Research-Based Model for Coercive Admissions

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IECA Conference Presentation: Alleviating the Perception of Coercion and Eliciting Autonomous Motivation During the Admission Process

On Friday, May 8th, 2015, our founder–Clinton J. Hardy–and Dr. Neal Christensen had the opportunity to present, Alleviating the Perception of Coercion and Eliciting Autonomous Motivation During the Admission Process, at the IECA (Independent Educational Consultants Association) Conference in Baltimore, MD.

We would especially like to express our gratitude to the educational consultants and program representatives who attended the presentation in Baltimore.  For those who were unable to attend, we have included a summary of it for your reference.

Drawing on research and well-established psychological theory, Clinton Hardy and Dr. Christensen addressed the following questions: (a) How do adolescents experience coercion during admission and what effect does this impose on the adolescent and therapeutic process? (b) What can IECs (independent educational consultants), programs, and transport do to alleviate the experience of coercion and foster autonomy (vs. control) during a coerced admission? Read More »

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Research Update: Recent Inquiry into Adolescents’ Perception of Negative Admission Pressures in Wilderness Therapy

Recent Inquiry into Adolescents’ Perception of Negative Admission Pressures in Wilderness Therapy

In April 2014, I concluded a one-year data collection project of 76 adolescents entering a wilderness therapy program in Utah. In order to increase the access of my findings, I have included the most…

Access and read full linkedin article here:

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A key underlying factor to an adolescent’s experience of the transport & admission process

As briefly discussed in this clip, the intentions of the parents and/or family members or rather how the adolescent perceives these intentions can impact an adolescent’s experience of the transport and admission process.  Some research has found that when individuals or adolescents believe parents and family members are making the decision for involuntary or coercive treatment out of love, or genuine concern for their child, the coerced adolescent, in turn, reports an overall better admission experience and reduced levels of perceived coercion…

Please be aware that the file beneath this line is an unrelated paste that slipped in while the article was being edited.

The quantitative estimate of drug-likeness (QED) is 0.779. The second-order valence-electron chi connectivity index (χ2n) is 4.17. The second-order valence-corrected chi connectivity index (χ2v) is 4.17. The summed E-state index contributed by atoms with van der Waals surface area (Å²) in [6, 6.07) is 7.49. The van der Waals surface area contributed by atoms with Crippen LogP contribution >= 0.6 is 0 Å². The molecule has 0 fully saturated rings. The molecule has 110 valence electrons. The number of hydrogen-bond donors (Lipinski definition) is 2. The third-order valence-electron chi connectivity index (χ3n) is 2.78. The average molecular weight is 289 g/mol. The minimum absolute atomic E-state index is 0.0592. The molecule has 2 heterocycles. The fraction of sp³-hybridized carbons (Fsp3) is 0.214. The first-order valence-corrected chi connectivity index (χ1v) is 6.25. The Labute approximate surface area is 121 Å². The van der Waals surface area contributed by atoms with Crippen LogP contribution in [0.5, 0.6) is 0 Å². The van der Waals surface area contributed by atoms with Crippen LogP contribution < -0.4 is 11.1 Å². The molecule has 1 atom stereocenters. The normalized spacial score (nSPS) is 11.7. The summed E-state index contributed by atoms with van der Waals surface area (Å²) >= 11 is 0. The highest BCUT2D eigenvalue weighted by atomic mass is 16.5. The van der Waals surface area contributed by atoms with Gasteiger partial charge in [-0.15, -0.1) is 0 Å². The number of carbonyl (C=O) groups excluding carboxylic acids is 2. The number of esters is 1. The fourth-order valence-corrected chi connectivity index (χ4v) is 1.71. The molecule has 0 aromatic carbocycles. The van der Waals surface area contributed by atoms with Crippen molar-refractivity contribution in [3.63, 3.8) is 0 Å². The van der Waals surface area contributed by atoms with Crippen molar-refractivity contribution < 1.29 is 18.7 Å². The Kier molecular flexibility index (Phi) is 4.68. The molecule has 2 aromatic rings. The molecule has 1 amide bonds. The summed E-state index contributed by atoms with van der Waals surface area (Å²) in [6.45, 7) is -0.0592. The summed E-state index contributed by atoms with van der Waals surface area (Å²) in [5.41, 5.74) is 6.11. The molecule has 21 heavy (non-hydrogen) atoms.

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A couple key aspects of an adolescent transport…

The approach of an adolescent transport can either facilitate or obstruct the therapeutic or treatment process. Adolescent/teen transport techniques that employ respect and empathy tend to be conducive towards treatment whereas those tactics which include low levels of respect and reduced empathy tend to obstruct the overall therapeutic process.

Equally, the benefit of an adolescent transport for a troubled teen/adolescent and his or her family is contingent on the treatment program being both clinically appropriate for the adolescent and his or her specific issues and being reputable…

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Adolescent Transport Services also support community-based treatment programs

Although adolescent transport services are often associated with out-of-home therapeutic contexts, such as residential or wilderness therapy settings, adolescent transport services can also collaborate and work closely with community treatment resources and programs as well.  New Start Transports works with both community-based and residential treatment programs.


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An Adolescent Transport Should Better Prepare the Adolescent/Teen for Treatment

If an Adolescent is transported into a treatment settings, such as a wilderness program, therapeutic boarding school, or residential treatment center, he/she should arrive better prepared than when the transport first commenced.  In essence, even if an adolescent and his/her parents are in conflict regarding treatment, by the time the adolescent arrives at the treatment program–e.g., wilderness therapy, residential, or therapeutic boarding school or program–they should be better prepared and hopefully more open to the treatment process.   Most importantly, the adolescent/teen should feel that they were treated with respect during the entire transport process!  How the adolescent perceives they were treated during the admission process, which includes the transport, is essential to their subjective experience of the admission/transport process and likely their cooperativeness and openness to the treatment program…